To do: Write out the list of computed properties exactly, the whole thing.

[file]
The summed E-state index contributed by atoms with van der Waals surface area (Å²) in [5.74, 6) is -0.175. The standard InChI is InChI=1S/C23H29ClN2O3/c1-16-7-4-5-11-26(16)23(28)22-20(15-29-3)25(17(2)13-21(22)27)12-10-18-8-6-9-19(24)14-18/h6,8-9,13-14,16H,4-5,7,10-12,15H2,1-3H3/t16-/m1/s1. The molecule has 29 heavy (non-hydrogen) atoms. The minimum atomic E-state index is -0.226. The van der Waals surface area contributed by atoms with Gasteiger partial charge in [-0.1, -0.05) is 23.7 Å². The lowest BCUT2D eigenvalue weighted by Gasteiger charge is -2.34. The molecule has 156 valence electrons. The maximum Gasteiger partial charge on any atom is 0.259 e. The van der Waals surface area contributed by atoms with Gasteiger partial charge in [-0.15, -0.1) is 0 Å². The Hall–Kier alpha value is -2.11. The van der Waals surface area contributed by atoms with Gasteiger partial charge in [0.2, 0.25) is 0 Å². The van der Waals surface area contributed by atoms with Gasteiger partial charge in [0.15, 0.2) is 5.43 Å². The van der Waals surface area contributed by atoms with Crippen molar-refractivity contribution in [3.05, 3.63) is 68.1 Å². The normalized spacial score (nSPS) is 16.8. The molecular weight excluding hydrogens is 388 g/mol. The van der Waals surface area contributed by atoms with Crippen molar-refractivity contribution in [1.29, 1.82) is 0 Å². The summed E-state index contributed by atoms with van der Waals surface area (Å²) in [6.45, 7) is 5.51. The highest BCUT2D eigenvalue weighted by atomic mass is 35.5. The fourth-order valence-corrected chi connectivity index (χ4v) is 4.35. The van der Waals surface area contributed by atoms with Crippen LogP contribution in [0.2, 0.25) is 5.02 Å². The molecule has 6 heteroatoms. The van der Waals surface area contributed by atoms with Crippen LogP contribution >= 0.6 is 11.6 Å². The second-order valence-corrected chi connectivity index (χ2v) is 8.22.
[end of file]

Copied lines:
The summed E-state index contributed by atoms with van der Waals surface area (Å²) in [5.74, 6) is -0.175. The standard InChI is InChI=1S/C23H29ClN2O3/c1-16-7-4-5-11-26(16)23(28)22-20(15-29-3)25(17(2)13-21(22)27)12-10-18-8-6-9-19(24)14-18/h6,8-9,13-14,16H,4-5,7,10-12,15H2,1-3H3/t16-/m1/s1. The molecule has 29 heavy (non-hydrogen) atoms. The minimum atomic E-state index is -0.226. The van der Waals surface area contributed by atoms with Gasteiger partial charge in [-0.1, -0.05) is 23.7 Å². The lowest BCUT2D eigenvalue weighted by Gasteiger charge is -2.34. The molecule has 156 valence electrons. The maximum Gasteiger partial charge on any atom is 0.259 e. The van der Waals surface area contributed by atoms with Gasteiger partial charge in [-0.15, -0.1) is 0 Å². The Hall–Kier alpha value is -2.11. The van der Waals surface area contributed by atoms with Gasteiger partial charge in [0.2, 0.25) is 0 Å². The van der Waals surface area contributed by atoms with Gasteiger partial charge in [0.15, 0.2) is 5.43 Å². The van der Waals surface area contributed by atoms with Crippen molar-refractivity contribution in [3.05, 3.63) is 68.1 Å². The normalized spacial score (nSPS) is 16.8. The molecular weight excluding hydrogens is 388 g/mol. The van der Waals surface area contributed by atoms with Crippen molar-refractivity contribution in [1.29, 1.82) is 0 Å². The summed E-state index contributed by atoms with van der Waals surface area (Å²) in [6.45, 7) is 5.51. The highest BCUT2D eigenvalue weighted by atomic mass is 35.5. The fourth-order valence-corrected chi connectivity index (χ4v) is 4.35. The van der Waals surface area contributed by atoms with Crippen LogP contribution in [0.2, 0.25) is 5.02 Å². The molecule has 6 heteroatoms. The van der Waals surface area contributed by atoms with Crippen LogP contribution >= 0.6 is 11.6 Å². The second-order valence-corrected chi connectivity index (χ2v) is 8.22.